Global integration without domestic reforms cannot take an economy too far. It has been almost three decades since India liberalized and integrated with the global economy. It was the seventh largest economy in the world by GDP in 2018. While India has been able to benefit from globalization, there is a common view that in a regulated market like India foreign players "have a disadvantage because the insiders know how to play the game", according to Nobel Laureate Joseph Stiglitz. Most observers agree India remains a difficult place to make things because of lack of infrastructure and an excess of regulatory red tape.
Investors do not flock to places when they are worried about regulatory and administrative uncertainty. Earlier this year, those who had invested billions in Indian e-commerce discovered the rules of the game were being changed to protect local players. Two big telecom companies were ordered by the Supreme Court to pay $13 billion in dues to the government. The markets suspect this will drive at least one of them out of business as they were already debt-ridden because of exorbitant spectrum fees.
India's recession can hurt Bangladesh. There are broadly four modes of economic engagement between countries: trade, cross-border production, investment and aid.
- Bilateral trade between India and Bangladesh stood at $9.85 billion in FY19. The World Bank estimates that bilateral trade potential between the two nations is actually $16.4 billion. Recession in India is likely to induce increased trade protectionism to keep imports low. Bangladesh has a significant market in India, especially in the northeastern parts, for bricks, cement, processed food and agro-based products, toiletries and cosmetics. Indian businesses are likely to lobby for more non-tariff barriers against Bangladeshi imports to limit competition, especially if Bangladeshi products are cheaper. There is also the possibility of "dumping" by India.
- Existing and emerging production networks between India and Bangladesh are at an early stage. The India-Bangladesh trade can be increased manifold through strengthening production networks, provided appropriate investments are made on two sides of the border on projects that give rise to trade complementarities. A weak Indian economy cannot help this move forward.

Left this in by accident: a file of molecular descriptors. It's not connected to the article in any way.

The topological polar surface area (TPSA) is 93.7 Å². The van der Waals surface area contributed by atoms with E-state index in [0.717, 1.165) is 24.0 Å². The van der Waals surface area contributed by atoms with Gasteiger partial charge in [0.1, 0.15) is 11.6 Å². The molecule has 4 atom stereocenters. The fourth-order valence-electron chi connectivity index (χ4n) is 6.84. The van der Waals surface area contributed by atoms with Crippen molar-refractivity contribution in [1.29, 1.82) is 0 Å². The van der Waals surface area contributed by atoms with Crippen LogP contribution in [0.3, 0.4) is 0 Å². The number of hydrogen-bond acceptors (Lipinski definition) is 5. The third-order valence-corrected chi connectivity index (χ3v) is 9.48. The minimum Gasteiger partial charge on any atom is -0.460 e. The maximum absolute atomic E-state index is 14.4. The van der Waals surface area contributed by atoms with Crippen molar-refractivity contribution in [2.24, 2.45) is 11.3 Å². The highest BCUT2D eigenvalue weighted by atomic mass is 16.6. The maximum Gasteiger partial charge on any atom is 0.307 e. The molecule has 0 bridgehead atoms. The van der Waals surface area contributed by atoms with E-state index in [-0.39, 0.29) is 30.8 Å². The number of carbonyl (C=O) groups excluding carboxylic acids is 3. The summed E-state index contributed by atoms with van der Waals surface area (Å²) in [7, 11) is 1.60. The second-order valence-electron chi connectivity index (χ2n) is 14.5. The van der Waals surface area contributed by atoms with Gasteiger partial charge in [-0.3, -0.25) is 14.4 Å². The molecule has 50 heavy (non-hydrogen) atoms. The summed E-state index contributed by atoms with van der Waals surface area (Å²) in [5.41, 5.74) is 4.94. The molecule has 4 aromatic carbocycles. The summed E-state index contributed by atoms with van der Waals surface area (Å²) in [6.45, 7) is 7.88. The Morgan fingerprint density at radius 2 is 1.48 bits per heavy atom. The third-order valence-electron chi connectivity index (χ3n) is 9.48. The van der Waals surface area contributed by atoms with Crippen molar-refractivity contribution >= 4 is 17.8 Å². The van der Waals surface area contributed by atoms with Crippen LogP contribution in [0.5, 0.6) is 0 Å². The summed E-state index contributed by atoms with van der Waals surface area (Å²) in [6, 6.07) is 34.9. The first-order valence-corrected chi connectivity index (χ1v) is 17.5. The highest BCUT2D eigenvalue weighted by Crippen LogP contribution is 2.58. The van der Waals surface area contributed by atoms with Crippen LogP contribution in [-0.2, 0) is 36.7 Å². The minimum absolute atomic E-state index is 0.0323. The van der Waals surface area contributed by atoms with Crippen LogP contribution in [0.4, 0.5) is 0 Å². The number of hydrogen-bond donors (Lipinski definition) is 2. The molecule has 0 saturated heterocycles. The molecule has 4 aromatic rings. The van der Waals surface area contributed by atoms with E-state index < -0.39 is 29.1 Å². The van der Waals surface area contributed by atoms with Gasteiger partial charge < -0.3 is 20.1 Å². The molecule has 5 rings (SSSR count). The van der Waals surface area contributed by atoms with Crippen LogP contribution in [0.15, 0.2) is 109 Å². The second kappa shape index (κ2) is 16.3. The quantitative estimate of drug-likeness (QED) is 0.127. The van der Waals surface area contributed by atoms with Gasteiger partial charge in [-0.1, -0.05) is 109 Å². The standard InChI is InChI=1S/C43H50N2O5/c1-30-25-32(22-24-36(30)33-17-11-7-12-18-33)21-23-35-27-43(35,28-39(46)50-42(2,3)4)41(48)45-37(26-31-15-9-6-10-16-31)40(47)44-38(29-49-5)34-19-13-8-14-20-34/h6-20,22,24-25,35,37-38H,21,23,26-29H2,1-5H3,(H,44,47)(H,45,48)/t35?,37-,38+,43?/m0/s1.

- Although still small, net FDI inflows from India increased from nearly $40 million in 2009-10 to about $115 million this year. Recession, through credit constraints, could make the Indian investors more selective on their international endeavors.
- India is not a very large donor to begin with, but a recession can slow disbursement from the $8 billion of Indian aid commitments in the pipeline.
A worry not just for India. McKinsey Global Institute in 2018 looked at over 70 emerging economies seeking to find which economies have delivered sustained per capita GDP growth over long periods of time. Over 50 years China, South Korea, Hong Kong, Singapore, Malaysia, Indonesia, and Thailand a sustained 3.5 percent annual GDP growth per capita. There is another set of 11, which delivered 5 percent GDP per capita growth over a shorter period of about 20 years. India is in this list. There are strong advantages of having growth taking off in an economy that leads in a region. Having an anchor economy close by is helpful. From this perspective, growth recession is a worry not just for the Indian policy makers but also for its next-door neighbors such as Bangladesh, Nepal and Bhutan. There are no quick fixes but addressing the sources of softening private consumption and the structural factors behind weak investment appear to be the main policy challenges for India.
It was argued for years that political stability at the top would enable essential administrative changes nudging Indian growth to race into double digits. But even a Prime Minister with strong political capital and a parliamentary majority cannot seem to reduce the enormous risks associated with investing in India. India has a leader with major political clout but not the policies the economy needs.
There are allegations of data suppression. Once that starts happening, you cannot precisely know what the state of the economy is. Last March, a group of 108 Indian and foreign economists and social scientists raised concerns over "political interference" in statistical data, saying that any numbers that cast doubt on the government's achievements seem to get "revised or suppressed". Indian economic statistics has often been criticized, but political interference was never the reason. Governments usually suppress data when they are on shaky grounds.
The author is an economist.